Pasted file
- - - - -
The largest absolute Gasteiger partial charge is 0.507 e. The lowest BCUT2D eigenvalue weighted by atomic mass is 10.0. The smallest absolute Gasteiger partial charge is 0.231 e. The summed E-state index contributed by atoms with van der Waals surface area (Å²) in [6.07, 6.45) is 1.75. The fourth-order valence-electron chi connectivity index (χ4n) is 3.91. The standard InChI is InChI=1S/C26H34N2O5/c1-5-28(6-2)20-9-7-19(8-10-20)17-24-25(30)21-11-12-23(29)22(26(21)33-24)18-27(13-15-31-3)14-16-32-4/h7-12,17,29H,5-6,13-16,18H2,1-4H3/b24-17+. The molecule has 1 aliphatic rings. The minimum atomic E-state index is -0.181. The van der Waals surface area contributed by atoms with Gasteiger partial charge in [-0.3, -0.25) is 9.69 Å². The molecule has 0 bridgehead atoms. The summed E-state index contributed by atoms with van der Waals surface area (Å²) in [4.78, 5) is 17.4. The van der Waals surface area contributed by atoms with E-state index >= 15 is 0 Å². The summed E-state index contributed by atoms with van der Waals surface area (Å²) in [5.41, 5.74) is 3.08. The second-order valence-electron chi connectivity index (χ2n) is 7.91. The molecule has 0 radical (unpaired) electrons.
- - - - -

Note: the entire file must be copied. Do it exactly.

The largest absolute Gasteiger partial charge is 0.507 e. The lowest BCUT2D eigenvalue weighted by atomic mass is 10.0. The smallest absolute Gasteiger partial charge is 0.231 e. The summed E-state index contributed by atoms with van der Waals surface area (Å²) in [6.07, 6.45) is 1.75. The fourth-order valence-electron chi connectivity index (χ4n) is 3.91. The standard InChI is InChI=1S/C26H34N2O5/c1-5-28(6-2)20-9-7-19(8-10-20)17-24-25(30)21-11-12-23(29)22(26(21)33-24)18-27(13-15-31-3)14-16-32-4/h7-12,17,29H,5-6,13-16,18H2,1-4H3/b24-17+. The molecule has 1 aliphatic rings. The minimum atomic E-state index is -0.181. The van der Waals surface area contributed by atoms with Gasteiger partial charge in [-0.3, -0.25) is 9.69 Å². The molecule has 0 bridgehead atoms. The summed E-state index contributed by atoms with van der Waals surface area (Å²) in [4.78, 5) is 17.4. The van der Waals surface area contributed by atoms with E-state index >= 15 is 0 Å². The summed E-state index contributed by atoms with van der Waals surface area (Å²) in [5.41, 5.74) is 3.08. The second-order valence-electron chi connectivity index (χ2n) is 7.91. The molecule has 0 radical (unpaired) electrons.